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By Wade Davis II
Every four years I look forward to the Olympics. To be honest, I’m not ultra enamored with the opening day pageantry and festivities — I watch for the athletes and the competition.
Watching these athletes compete against the best in the world, to be named the best in the world, is indescribable. Imagine that.
But this year’s Winter Olympics offer us all an opportunity to look beyond sports and athletics and focus on the ways that sports can often highlight and intersect with human oppression. As we move closer to the 2014 Olympics, the oppression and violence directed towards LGBTQ individuals in Russia takes center stage, alongside the determination of who are the world’s best in various sports.
Reminiscent of the 1968 Olympics when John Carlos and Tommie Smith stood in solidarity against race oppression in the U.S., many are wondering what tactics and displays of solidarity athletes will use to ensure that LGBT athletes have the freedom to display their true identities free from marginalization and discrimination while participating in the Olympics.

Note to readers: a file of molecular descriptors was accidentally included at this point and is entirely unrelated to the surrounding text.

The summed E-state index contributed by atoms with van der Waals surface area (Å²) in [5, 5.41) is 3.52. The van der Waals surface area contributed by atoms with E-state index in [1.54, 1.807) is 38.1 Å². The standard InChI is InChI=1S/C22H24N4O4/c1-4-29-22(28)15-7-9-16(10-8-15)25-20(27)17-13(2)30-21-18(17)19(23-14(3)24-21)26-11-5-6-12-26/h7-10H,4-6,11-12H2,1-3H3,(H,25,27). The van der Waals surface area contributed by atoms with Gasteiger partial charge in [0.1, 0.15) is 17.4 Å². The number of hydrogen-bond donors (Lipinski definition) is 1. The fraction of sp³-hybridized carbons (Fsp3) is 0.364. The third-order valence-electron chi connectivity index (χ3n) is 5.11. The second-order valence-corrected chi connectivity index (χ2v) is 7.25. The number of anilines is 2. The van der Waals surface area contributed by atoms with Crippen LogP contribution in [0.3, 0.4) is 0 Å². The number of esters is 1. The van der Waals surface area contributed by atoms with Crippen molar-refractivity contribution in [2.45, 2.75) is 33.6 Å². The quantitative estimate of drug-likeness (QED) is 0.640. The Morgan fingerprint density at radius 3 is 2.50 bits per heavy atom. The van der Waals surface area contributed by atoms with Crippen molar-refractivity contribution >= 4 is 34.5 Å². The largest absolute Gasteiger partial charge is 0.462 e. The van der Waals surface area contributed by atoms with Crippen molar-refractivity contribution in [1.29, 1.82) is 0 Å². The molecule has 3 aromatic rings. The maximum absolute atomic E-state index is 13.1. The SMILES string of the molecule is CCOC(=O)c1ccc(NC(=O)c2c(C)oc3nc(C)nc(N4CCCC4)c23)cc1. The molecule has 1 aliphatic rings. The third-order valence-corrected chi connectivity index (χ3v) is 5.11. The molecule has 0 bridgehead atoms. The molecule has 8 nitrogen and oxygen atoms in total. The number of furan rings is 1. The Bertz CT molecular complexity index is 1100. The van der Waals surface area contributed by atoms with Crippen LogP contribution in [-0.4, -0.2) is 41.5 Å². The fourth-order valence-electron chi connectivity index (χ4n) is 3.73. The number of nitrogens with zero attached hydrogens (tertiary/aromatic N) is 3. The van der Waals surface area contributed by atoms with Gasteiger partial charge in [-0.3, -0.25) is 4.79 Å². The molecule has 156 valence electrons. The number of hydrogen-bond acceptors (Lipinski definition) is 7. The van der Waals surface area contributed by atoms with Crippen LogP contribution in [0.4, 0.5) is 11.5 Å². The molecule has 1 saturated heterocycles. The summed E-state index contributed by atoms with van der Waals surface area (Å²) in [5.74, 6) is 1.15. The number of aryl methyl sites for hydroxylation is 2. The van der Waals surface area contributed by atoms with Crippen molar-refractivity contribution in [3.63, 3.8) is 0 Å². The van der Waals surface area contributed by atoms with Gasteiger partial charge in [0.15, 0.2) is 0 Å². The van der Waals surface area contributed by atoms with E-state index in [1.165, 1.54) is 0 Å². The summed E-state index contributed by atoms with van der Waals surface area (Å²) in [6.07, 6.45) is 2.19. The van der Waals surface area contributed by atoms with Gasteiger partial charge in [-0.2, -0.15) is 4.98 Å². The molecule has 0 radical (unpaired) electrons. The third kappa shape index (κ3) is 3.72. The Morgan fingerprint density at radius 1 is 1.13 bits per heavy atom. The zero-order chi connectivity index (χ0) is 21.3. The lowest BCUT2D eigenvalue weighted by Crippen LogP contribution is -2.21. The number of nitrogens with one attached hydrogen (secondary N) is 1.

Athletics has always played a very interesting role in shaping the political and social landscape of our world, and I believe the 2014 Winter Olympics will have a special place in history where sport, sexual orientation, and gender expression come together to remind the world that we all deserve love, respect, and compassion regardless of our own individual beliefs and practices.
So as your watching in awe of the great physical gifts these athletes have and as you ponder the level of hard work these athletes have put their bodies through, think about how these Olympics will be about more than just medals, but the freedom to be who you are and love who you want.